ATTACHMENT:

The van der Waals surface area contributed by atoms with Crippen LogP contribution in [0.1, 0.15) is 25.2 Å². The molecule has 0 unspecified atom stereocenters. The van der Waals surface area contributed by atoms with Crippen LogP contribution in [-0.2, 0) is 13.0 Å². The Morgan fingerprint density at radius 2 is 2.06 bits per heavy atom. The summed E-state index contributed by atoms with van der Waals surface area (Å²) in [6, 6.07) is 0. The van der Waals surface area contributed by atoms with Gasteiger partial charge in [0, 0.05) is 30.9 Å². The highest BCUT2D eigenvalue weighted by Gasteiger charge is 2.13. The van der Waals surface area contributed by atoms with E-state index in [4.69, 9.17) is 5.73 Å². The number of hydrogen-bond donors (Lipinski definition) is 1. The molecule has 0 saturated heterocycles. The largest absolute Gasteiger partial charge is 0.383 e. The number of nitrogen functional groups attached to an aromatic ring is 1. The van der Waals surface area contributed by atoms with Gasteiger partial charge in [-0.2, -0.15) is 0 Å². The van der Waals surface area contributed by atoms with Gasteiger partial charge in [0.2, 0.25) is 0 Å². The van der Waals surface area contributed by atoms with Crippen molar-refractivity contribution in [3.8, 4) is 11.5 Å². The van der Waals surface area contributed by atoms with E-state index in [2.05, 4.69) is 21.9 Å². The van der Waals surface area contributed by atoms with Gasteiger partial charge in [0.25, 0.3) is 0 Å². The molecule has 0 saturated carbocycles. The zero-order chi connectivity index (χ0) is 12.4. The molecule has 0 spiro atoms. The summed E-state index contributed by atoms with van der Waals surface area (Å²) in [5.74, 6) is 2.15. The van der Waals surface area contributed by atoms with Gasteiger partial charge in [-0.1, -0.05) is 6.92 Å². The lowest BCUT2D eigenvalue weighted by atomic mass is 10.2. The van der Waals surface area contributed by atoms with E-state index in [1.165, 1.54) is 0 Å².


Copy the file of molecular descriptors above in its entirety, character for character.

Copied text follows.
The van der Waals surface area contributed by atoms with Crippen LogP contribution in [0.1, 0.15) is 25.2 Å². The molecule has 0 unspecified atom stereocenters. The van der Waals surface area contributed by atoms with Crippen LogP contribution in [-0.2, 0) is 13.0 Å². The Morgan fingerprint density at radius 2 is 2.06 bits per heavy atom. The summed E-state index contributed by atoms with van der Waals surface area (Å²) in [6, 6.07) is 0. The van der Waals surface area contributed by atoms with Gasteiger partial charge in [0, 0.05) is 30.9 Å². The highest BCUT2D eigenvalue weighted by Gasteiger charge is 2.13. The van der Waals surface area contributed by atoms with E-state index in [4.69, 9.17) is 5.73 Å². The number of hydrogen-bond donors (Lipinski definition) is 1. The molecule has 0 saturated heterocycles. The largest absolute Gasteiger partial charge is 0.383 e. The number of nitrogen functional groups attached to an aromatic ring is 1. The van der Waals surface area contributed by atoms with Gasteiger partial charge in [-0.2, -0.15) is 0 Å². The van der Waals surface area contributed by atoms with Gasteiger partial charge in [0.2, 0.25) is 0 Å². The van der Waals surface area contributed by atoms with Crippen molar-refractivity contribution in [3.8, 4) is 11.5 Å². The van der Waals surface area contributed by atoms with E-state index in [2.05, 4.69) is 21.9 Å². The van der Waals surface area contributed by atoms with Gasteiger partial charge in [0.25, 0.3) is 0 Å². The molecule has 0 saturated carbocycles. The zero-order chi connectivity index (χ0) is 12.4. The molecule has 0 spiro atoms. The summed E-state index contributed by atoms with van der Waals surface area (Å²) in [5.74, 6) is 2.15. The van der Waals surface area contributed by atoms with Gasteiger partial charge in [-0.1, -0.05) is 6.92 Å². The lowest BCUT2D eigenvalue weighted by atomic mass is 10.2. The van der Waals surface area contributed by atoms with E-state index in [1.165, 1.54) is 0 Å².